By: Robert B. Roque, Jr.
The Caloocan City policemen insist that Kian Loyd delos Santos, the 17-year-old 11th grader whom they killed, was involved in illegal drugs.
After the slaying hit the headlines, Director-General Ronald dela Rosa, Philippine National Police (PNP) Chief, said Delos Santos delivered drugs for his father and uncle and presented a professed pusher who claimed to have had transactions with the victim. Next, the cops said Delos Santos sold 10 grams of shabu to his customers every day on a regular basis.
Most people, however, believe these cops are frantic to find justification for killing Delos Santos. They insist that Kian resisted arrest and shot it out during their anti-narcotics drive.
However, the CCTV video footage showed policemen dragging Delos Santos to the place where he was eventually shot.
The same footage sparked the anger of lawmakers, celebrities, human rights groups and majority of the people leading to the condemnation of the cops involved in the operation.
More importantly, results of the autopsy conducted by the Public Attorney’s Office (PAO) forensic laboratory showed that Delos Santos was on the ground when he sustained a gunshot wound to his back, to the back of his left ear and one inside his left ear from the shooter who was standing up.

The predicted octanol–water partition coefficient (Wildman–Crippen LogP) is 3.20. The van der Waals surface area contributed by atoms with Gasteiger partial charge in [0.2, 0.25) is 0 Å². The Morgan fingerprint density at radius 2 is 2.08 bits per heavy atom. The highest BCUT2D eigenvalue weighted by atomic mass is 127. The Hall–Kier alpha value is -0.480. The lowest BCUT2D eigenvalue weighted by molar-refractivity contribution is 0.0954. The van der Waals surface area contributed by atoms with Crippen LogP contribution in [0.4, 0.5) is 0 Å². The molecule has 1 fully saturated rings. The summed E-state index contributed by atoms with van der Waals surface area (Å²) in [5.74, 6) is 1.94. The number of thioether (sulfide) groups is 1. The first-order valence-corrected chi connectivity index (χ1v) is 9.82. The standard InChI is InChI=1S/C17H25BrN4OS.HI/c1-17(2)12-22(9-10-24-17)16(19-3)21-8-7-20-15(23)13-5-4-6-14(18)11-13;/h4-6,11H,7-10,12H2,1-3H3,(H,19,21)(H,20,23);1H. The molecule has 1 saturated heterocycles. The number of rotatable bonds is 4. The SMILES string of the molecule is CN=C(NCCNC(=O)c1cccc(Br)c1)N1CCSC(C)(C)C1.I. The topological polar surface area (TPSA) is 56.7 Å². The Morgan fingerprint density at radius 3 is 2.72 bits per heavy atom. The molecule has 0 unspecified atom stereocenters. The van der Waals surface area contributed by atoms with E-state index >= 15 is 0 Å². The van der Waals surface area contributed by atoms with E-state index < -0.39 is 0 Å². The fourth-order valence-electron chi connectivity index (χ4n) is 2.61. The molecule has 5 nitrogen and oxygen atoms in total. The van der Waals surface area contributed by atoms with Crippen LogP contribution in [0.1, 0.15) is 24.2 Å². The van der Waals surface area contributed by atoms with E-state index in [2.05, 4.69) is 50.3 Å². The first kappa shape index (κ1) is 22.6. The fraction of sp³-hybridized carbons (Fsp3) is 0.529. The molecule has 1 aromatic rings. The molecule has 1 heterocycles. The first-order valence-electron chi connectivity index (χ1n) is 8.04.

Doctor Erwin Erfe, chief of the PAO Forensic Laboratory, said it would appear as an intentional killing in forensics parlance. There were no indications that Delos Santos fought back.
He also questioned why the gun supposedly used by Delos Santos to fire at the cops was found near his left hand when the boy was right-handed. It was allegedly impossible for a right-handed person to shoot using his left hand unless he was a trained shooter or law enforcer.
Firing Line has been supportive of the administration’s anti-drug campaign. With addicts and pushers in jail, it would eventually result in a much safer environment for the public.
But the spate of killings from these police operations now includes the death of a teenager like Delos Santos who wanted to be a cop and was described by his family, neighbors and friends as a clean-living youth.
Should we now be wary not only of the addicts and pushers but the police as well who might attack us in case their asset points an accusing hand and says we are involved in illegal drugs?
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